Life After Divorce . . . Take Responsibility

By Lindy Earl

From the time we’re born, we have a responsibility to accept more responsibility.  At first we are fed, but it isn’t long before our parents put food on our tray and we are expected to feed ourselves.  And we do!  We were originally carried around, but we are encouraged, and we are EAGER, to walk by ourselves.  That’s growth, both physical and mental.  We can now go where we want.

In elementary school, much of our work was done in the classroom.  As we progressed, we were expected to accept more responsibility and do more of our work at home, thus the term homework.  By the time College came, students were expected to read ahead of time so they understood the Professors’ lectures and could participate in discussions.

At work, we are started off with simple, repetitive tasks.  As we show our competence we are given more responsibility, and often more money, as we move up the ladder.  We WANT to be successful and willingly accept more responsibility.  Wanting, seeking, and accepting responsibility are  healthy and positive ways to mature.

So, where is the disconnect in relationships?  I think we begin right.  Guy asks girl out.  Girl giggles and accepts.  They show mutual interest in one another. They are both contributing to conversations and learning about one another. Intimacy slowly grows starting with something as simple as holding hands. Both are accepting their role in the relationship.  Responsibility is shared and all is well.

The relationship progresses to marriage and possibly kids. Suddenly you wake up and realize that one person has taken, or was given, way too much responsibility.  Many years ago, a friend of mine from college divorced her spouse after a year.  Wow!  When asked why her only response was, “I’m tired of carrying all the responsibility.”

There are a LOT of responsibilities in any relationship, and especially in a marriage where living space and financial status are shared.  If one person takes control over the house and yard, thus leaving the other person with zero responsibilities, a few things can happen.  First, the one with the responsibilities can become angry and resentful.  Enter more trouble . . .   and/or, the one who is skating by can take it for granted, thus taking advantage of the situation.  The less they are requested to do, the less they are willing to do.  Enter more trouble . . . .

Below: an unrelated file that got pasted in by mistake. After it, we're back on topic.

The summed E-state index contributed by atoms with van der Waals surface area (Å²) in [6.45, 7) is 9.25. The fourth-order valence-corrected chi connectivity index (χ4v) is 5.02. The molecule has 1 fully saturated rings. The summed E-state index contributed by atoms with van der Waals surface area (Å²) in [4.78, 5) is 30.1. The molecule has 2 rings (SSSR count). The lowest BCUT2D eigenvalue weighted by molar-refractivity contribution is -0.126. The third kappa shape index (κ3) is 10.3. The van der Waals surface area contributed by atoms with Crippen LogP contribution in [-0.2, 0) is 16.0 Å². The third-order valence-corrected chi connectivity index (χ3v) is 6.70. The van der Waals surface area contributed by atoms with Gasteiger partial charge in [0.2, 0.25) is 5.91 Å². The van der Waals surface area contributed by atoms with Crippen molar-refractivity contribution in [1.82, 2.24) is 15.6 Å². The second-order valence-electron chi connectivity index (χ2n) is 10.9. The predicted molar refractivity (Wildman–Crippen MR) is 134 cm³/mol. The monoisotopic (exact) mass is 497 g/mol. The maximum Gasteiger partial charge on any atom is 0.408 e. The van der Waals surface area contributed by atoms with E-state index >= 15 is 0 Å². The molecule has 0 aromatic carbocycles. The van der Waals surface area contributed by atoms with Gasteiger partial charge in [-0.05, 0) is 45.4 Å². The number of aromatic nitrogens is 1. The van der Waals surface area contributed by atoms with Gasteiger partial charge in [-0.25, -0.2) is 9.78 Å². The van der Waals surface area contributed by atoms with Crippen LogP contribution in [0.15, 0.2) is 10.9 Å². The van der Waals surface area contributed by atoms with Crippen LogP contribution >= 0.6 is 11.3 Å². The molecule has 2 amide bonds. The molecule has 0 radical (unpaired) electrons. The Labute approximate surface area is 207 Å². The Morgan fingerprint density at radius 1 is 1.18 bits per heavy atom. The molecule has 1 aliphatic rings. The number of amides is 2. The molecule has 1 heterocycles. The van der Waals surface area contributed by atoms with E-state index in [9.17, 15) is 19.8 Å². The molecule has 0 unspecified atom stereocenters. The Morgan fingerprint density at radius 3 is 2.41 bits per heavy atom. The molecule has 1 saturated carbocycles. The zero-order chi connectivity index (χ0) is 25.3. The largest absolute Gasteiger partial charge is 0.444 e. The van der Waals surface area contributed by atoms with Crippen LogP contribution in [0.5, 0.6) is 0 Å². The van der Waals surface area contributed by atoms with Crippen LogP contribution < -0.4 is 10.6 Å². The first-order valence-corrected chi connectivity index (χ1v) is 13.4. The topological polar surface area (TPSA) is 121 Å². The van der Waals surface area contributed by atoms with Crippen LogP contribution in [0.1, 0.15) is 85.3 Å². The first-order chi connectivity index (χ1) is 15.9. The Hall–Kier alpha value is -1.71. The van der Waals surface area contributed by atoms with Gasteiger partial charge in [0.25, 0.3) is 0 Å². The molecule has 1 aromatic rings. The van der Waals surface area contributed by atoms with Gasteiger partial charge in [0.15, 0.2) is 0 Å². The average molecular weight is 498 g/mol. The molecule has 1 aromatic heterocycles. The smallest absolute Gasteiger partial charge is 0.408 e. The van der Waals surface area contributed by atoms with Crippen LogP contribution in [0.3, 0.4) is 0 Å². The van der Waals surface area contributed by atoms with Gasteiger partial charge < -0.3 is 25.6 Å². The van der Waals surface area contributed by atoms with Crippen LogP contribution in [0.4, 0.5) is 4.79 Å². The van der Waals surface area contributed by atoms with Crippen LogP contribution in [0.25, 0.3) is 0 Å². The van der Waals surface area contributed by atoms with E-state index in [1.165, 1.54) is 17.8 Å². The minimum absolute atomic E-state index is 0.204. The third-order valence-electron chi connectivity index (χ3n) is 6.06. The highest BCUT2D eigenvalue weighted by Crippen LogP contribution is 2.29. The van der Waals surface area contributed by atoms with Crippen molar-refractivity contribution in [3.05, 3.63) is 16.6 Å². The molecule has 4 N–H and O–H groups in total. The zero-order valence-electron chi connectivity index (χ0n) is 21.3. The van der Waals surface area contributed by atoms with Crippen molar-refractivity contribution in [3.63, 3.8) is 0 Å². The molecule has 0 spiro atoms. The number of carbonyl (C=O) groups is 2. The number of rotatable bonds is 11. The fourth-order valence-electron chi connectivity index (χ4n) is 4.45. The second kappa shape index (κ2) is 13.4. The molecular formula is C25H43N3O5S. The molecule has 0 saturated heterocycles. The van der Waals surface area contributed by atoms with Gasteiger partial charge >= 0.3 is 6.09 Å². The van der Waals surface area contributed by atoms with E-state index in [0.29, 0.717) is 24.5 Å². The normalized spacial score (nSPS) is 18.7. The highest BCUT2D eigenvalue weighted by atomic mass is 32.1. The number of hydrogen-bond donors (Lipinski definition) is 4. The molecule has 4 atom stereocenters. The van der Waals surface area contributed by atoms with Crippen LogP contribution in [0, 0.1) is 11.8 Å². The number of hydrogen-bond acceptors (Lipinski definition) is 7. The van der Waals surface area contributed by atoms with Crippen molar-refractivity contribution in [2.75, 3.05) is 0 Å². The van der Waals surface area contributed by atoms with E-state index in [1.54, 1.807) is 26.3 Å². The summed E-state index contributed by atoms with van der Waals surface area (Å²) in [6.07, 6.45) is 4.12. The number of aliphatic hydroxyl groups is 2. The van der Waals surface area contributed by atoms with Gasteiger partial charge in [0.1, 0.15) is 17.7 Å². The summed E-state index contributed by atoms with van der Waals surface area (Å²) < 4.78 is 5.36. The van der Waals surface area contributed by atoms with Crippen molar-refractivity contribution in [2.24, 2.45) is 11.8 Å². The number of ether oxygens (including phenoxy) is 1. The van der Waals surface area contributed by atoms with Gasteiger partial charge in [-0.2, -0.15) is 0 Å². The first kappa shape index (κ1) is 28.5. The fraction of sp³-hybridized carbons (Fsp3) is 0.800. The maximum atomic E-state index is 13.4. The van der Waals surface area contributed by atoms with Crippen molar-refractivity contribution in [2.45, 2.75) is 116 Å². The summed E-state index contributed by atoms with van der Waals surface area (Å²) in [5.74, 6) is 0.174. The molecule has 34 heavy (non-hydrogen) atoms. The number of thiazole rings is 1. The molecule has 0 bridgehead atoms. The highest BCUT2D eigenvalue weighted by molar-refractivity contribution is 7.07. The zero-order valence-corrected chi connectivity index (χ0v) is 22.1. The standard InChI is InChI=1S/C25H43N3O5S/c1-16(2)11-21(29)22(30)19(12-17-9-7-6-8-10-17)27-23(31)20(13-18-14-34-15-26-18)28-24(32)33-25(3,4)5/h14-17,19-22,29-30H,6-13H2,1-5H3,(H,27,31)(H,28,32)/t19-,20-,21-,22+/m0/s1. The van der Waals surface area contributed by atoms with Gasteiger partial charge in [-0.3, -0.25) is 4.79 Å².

With finances, when one is a saver and one is a spender, challenges will probably occur. Both partners have a responsibility to be aware of money.  They both have a responsibility to watch what is spent and how.  Are they legitimate expenses, such as a car repair or utilities? Call it ownership instead of responsibility if you like, but it’s there.  Responsibility exists.

We are all responsible for our thoughts, words, and actions.  I’ve observed, for years, that people are often more careful with these three when with friends, colleagues, even strangers, than with their families and their significant other.  I don’t know why!  I’m guessing it’s comfort.  I’d like to think it’s at least unconditional love and they trust that rude behavior will be overlooked, based on the love.

My point is that it should never happen.  When one assumes they will be forgiven, they are taking others for granted.  I would think the first person you should never take for granted is your significant other.  They should be the most important, most loved, most cherished, most adored person in your life.

Since we are all responsible for ourselves, no matter how we’ve been treated or what we were taught, and since we, logically, want a happy relationship, it only makes sense to take our responsibility seriously.

We should step up when a job needs to be done. We should compliment people when they look nice.  We should offer affection to people who matter to us.  We should be there for others, even before they realize they need us.  We should take responsibility for everything we do, and that way we shall live a better life, and we shall help others around us live a better life.  That’s a double win!

That’s Life After Divorce.

                 Lindy is a Speaker, Columnist, Author, and Consultant.  Contact her at or find her on Face Book.  Join her FB support group: Single Again, from Devastation to Dating.